Currently, the National Weather Service is forecasting 5 to 10 inches of snow. However, they state "uncertainty remains on snowfall totals, but impacts from the combined effects of the wind and snow are expected. Thus, blizzard conditions will be possible. This will also lead to difficulty when gathering accurate measurements of snow during the event. This will be a long duration event, so plan appropriately prior to the start. Plan travel around peak hours of the storm, either before or after impacts."

[ORIGINAL STORY December 19, 8 a.m.] Winter officially begins on Wednesday. Mother Nature appears ready to make us very aware of that fact shortly thereafter. While a major winter storm is still days away, the warning bells are already being sounded.

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Last week the Dakotas were buried in snow and had blizzard conditions that just refused to subside. This winter (even though not officially underway yet) is off to a roaring start. It could be our turn next. Here is what we know.

Meteorologist Kaj O'Mara, from our weather partner KCRG-TV9, told us this morning that right now it appears eastern Iowa could see more than 8 inches of snow with this storm, and that's not the worst of it. The snow is expected to start Wednesday night with winds increasing during the day Thursday, causing blizzard conditions. On Friday, blizzard conditions will likely continue, except be even worse. O'Mara believes we'll see sustained winds of 35 miles per hour on Friday, with wind gusts of over 50.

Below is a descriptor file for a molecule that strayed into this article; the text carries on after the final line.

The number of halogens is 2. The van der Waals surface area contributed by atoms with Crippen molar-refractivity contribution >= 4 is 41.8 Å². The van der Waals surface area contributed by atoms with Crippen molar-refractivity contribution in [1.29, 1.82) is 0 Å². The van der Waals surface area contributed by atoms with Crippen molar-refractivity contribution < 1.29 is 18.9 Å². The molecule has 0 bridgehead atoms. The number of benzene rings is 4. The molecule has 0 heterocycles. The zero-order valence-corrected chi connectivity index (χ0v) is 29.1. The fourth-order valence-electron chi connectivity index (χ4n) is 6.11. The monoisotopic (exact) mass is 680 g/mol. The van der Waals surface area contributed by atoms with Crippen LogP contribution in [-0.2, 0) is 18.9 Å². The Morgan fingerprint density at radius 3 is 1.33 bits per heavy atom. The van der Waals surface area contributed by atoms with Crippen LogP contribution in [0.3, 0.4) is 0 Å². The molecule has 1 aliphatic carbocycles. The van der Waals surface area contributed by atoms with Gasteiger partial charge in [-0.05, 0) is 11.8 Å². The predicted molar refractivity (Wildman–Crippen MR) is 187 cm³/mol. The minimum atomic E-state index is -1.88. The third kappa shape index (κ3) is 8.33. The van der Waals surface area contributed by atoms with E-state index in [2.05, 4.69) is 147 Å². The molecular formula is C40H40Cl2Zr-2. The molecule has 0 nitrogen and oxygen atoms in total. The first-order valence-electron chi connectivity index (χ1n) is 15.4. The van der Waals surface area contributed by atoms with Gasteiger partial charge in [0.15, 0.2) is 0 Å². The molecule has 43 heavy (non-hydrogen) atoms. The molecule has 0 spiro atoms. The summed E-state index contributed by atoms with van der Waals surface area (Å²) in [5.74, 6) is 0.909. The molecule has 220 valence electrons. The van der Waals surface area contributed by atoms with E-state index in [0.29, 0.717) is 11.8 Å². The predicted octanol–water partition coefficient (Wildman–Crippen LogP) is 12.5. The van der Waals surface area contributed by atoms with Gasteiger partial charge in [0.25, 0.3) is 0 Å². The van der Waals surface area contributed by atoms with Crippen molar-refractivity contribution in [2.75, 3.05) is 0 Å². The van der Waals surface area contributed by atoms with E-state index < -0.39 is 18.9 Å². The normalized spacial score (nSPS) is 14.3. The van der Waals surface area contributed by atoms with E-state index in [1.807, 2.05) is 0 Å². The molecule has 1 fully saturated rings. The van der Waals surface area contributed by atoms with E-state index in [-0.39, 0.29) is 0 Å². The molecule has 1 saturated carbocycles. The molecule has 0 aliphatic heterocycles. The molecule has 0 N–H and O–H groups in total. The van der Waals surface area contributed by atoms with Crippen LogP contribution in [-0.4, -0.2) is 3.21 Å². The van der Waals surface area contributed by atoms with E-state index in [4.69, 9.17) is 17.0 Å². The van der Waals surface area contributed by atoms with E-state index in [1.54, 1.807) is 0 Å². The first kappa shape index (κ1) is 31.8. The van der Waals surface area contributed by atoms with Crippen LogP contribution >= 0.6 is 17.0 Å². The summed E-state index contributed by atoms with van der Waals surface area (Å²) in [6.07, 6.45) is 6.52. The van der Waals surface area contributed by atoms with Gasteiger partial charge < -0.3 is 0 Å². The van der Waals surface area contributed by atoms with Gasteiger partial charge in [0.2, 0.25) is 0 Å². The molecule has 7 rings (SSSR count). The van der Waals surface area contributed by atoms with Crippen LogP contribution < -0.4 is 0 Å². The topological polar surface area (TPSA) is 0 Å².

When you consider how light the snow will be, with Friday's high around zero, I wouldn't plan on going anywhere. Travel is likely to be extremely difficult at best and may be impossible.

From the National Weather Service in the Quad Cities:

Here is more of what O'Mara says:

"Wednesday night through Friday night, a major winter storm is likely, resulting in blizzard conditions alongside bitter cold. Look for watches and warnings to be issued for this system as the week goes on. You are encouraged to get holiday shopping and other preps done now before this thing hits later this week. If traveling during this time, have a winter survival kit in your vehicle."

When a meteorologist makes a post like the one below, we'd be fools to not take this storm seriously.

Winter Storm Watches have already been issued for the western two-thirds of Iowa, extending as far east as Black Hawk County, including the city of Waterloo. The watch may be expanded to the eastern third of the state as early as this afternoon. The watches in western Iowa begin early Thursday and continue through the early part of the day on Saturday, which is Christmas Eve.

We'll continue to keep you up to date this week. Please stay aware and stay safe.

LOOK: The most extreme temperatures in the history of every state

Stacker consulted 2021 data from the NOAA's State Climate Extremes Committee (SCEC) to illustrate the hottest and coldest temperatures ever recorded in each state. Each slide also reveals the all-time highest 24-hour precipitation record and all-time highest 24-hour snowfall.

Keep reading to find out individual state records in alphabetical order.